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Sunday, January 23, 2022

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UncategorizedFirst Assembly debate defines the candidates – and the...

First Assembly debate defines the candidates – and the shape of the race

Campos started off defining himself with his opening statement, noting that it’s been 29 years since he arrived as a teenager and undocumented immigrant in San Francisco. “My parents knew what it was like to struggle,” he said. “People like my parents deserve a voice in government.” He talked about the “tale of two cities,” the growing wealth that is leaving so many people behind – and then shifted to a “tale of two Davids,” a contrast between candidates that’s “as stark as the Chamber of Commerce and the Tamale Lady, the developer and the tenant.” He quoted the Spanish phrase, “Dime con quién andas y te diré quién eres” – “tell me who you walk with and I’ll tell you who you are.”


Chiu also talked about immigrant roots: He was the first child in his family born in the United States, and moved to San Francisco 18 years ago “because it is a very special city.” In 2008, when he was first elected, he said, “City Hall was not as functional as it needed to be. We have brought people together to get things done.”

That’s the same message he’s been putting out in his polling: He’s been asking voters if they prefer an “outspoken activist” or a “practical problem solver.”

Campos, on the other hand, pointed out that “activist” Assemblymember Tom Ammiano get all 13 of his bills through the Legislature and signed this year.

But it’s pretty clear that this will be the tenor of the campaign: Chiu is running as someone who can build “consensus,” and Campos is running as someone who will push the envelope of social change.

Chiu used the word “effective” over and over. “We need someone in the Assembly who can be effective,” he said. “I can get legislation passed.”

Campos responded: “It’s not all about the legislation you pass, it’s about the social change you effectuate.” And he noted: “With this David, you don’t need a lobbying effort to get me to do the right thing.”

That was the Campos message all night: He would be there for progressives, and nobody would ever have to wonder where he stands.

Chiu took a very different approach: “I’m trying to work behind the scenes to get things done,” he said.

The two went after each other repeatedly, with Campos more often the aggressor. He argued that Chiu voted in favor of demolishing rental housing at Park Merced and appeared to be in support of the mayor’s plan to charge tech buses just $1 for the use of bus stops.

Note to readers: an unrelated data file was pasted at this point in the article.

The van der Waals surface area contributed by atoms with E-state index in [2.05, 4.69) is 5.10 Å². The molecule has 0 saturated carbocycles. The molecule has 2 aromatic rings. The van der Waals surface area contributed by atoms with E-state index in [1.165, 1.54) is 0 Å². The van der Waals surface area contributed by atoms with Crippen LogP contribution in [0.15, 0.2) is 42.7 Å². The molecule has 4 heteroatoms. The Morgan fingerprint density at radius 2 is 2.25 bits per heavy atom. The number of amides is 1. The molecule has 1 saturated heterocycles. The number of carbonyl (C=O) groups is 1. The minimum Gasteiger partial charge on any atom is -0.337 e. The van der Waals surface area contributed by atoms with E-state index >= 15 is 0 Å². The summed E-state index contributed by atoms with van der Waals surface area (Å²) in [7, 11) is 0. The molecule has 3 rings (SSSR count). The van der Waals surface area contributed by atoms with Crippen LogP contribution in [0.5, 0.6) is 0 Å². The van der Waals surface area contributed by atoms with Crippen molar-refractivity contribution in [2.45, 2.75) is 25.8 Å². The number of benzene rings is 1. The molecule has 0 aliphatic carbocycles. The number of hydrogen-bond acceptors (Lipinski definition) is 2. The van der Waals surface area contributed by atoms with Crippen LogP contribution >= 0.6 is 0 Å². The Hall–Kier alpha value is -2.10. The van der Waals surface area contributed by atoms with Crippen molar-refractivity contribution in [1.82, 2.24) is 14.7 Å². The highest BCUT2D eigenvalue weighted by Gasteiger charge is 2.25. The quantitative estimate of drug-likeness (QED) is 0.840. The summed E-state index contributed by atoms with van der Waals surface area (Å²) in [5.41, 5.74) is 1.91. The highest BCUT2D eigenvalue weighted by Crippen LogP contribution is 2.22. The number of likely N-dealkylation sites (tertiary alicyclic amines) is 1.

Chiu said that the Park Merced deal was good for tenants, who will get lifetime leases in the rebuilt units, and argued that he wanted the buses to pay more than $1. “When the mayor sent out his press release on the Google buses, your name was all over it,” Campos responded.

They clashed a bit over nightlife, with Chiu talking about the need to avoid violence in neighborhoods with a lot of nightclubs and Campos strongly supporting extending drinking hours to 4am in some areas.

Chiu noted that “when I go to the Mission, thousands of people say they signed a petition saying that crime hasn’t been tackled and the district supervisor isn’t helping.” Campos pointed out that the petition is actually the work of a developer who wants to build luxury housing at 16th and Mission.

In response to a question about women in technology from the moderator, the ever-patient Marisa Lagos of the Chronicle, you got a picture of how these two candidates see politics. Chiu argued that he has “pressed tech companies to diversity their ranks.” Campos said that there should be “no tax breaks for corporations that don’t make a firm commitment to hiring women and people of color.”

In their closing statements, the themes came back: “I know what it’s like to have nothing,” Campos said. He talked the tensions between wealth and affordability, about the need to “change the city’s course and stop rolling out the red carpet for special interests” and “take our city back and protect the heart of San Francisco.”

Chiu recalled than when he took office in 2008, “we didn’t need ideology.” During the recession, he said, the city needed job growth – “I know so many people who were unemployed” – and like the mayor, he was positive about the reduction in the unemployment rate and the economic boom.

“What we don’t need,” he said, “is people who don’t bring us together.”

So there’s your Assembly race: Compromise and consensus vs. a battle for the soul of the city. And by the time we get to the first round, the June primary, I don’t think there’s going to be a lot of confusion about who is on which side.



48 Hills welcomes comments in the form of letters to the editor, which you can submit here. We also invite you to join the conversation on our FacebookTwitter, and Instagram

Marke B.
Marke Bieschke is the publisher and arts and culture editor of 48 Hills. He co-owns the Stud bar in SoMa. Reach him at marke (at) 48hills.org, follow @supermarke on Twitter.
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